Behavioral variability is ubiquitous [1-6], yet variability is more than just noise. Indeed, humans exploit their individual motor variability to improve tracing and reaching tasks . What controls motor variability? Increasing the variability of sensory input, or applying force perturbations during a task, increases task variability [8, 9]. Sensory feedback may also increase task-irrelevant variability [9, 10]. In contrast, sensory feedback during locust flight or to multiple cortical areas just prior to task performance decreases variability during task-relevant motor behavior [11, 12]. Thus, how sensory feedback affects both task-relevant and task-irrelevant motor outputs must be understood. Furthermore, since motor control is studied in populations, the effects of sensory feedback on variability must also be understood within and across subjects. For example, during locomotion, each step may vary within and across individuals, even when behavior is normalized by step cycle duration . Our previous work demonstrated that motor components that matter for effective behavior show less individuality . Is sensory feedback the mechanism for reducing individuality? We analyzed durations and relative timings of motor pools within swallowing motor patterns in the presence and absence of sensory feedback and related these motor program components to behavior. Here, at the level of identified motor neurons, we show that sensory feedback to motor program components highly correlated with behavioral efficacy reduces variability across subjects but-surprisingly-increases variability within subjects. By controlling intrinsic, individual differences in motor neuronal activity, sensory feedback provides each subject access to a common solution space.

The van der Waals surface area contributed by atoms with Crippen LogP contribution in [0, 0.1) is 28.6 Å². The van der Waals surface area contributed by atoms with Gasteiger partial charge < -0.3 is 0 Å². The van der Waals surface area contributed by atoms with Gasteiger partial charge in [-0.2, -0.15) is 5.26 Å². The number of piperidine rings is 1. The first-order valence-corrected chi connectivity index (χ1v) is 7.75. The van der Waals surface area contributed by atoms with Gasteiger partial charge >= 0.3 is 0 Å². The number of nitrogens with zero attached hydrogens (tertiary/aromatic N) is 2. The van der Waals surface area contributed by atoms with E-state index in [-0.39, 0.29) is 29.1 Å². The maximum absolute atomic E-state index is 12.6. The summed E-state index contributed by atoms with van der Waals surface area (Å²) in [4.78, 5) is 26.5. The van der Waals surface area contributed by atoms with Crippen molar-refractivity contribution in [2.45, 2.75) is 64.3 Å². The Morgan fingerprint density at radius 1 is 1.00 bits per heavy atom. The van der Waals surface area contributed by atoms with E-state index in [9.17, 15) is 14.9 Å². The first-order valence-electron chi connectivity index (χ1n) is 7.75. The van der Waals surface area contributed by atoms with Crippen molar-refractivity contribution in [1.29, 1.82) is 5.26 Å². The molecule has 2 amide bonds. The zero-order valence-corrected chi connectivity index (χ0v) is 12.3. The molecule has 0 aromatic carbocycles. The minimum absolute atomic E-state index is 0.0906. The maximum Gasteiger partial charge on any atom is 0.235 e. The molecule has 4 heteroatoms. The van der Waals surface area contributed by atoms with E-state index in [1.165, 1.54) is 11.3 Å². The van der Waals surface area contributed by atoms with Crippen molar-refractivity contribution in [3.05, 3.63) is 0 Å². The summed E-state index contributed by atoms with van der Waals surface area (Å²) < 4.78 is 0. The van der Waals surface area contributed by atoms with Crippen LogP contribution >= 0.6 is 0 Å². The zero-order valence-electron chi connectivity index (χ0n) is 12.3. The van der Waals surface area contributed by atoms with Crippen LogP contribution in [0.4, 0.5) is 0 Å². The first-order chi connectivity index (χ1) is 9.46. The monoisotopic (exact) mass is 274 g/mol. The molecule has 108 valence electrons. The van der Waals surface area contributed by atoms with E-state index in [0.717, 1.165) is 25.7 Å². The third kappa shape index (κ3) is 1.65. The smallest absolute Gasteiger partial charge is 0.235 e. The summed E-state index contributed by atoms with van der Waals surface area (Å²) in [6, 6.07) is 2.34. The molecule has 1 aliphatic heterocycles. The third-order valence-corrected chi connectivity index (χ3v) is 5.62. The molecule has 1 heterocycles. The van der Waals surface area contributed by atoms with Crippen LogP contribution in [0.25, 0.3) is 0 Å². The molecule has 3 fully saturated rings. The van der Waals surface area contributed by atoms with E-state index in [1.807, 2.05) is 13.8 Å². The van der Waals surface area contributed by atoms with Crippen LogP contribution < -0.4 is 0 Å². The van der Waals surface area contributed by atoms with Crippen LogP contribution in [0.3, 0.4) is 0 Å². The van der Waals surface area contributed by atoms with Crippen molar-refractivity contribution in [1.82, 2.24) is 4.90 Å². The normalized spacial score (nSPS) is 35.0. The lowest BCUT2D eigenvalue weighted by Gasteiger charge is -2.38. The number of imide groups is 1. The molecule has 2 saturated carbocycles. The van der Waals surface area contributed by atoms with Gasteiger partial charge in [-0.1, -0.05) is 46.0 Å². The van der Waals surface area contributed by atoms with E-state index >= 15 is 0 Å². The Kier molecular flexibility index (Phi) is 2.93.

Copyright © 2015 Elsevier Ltd. All rights reserved.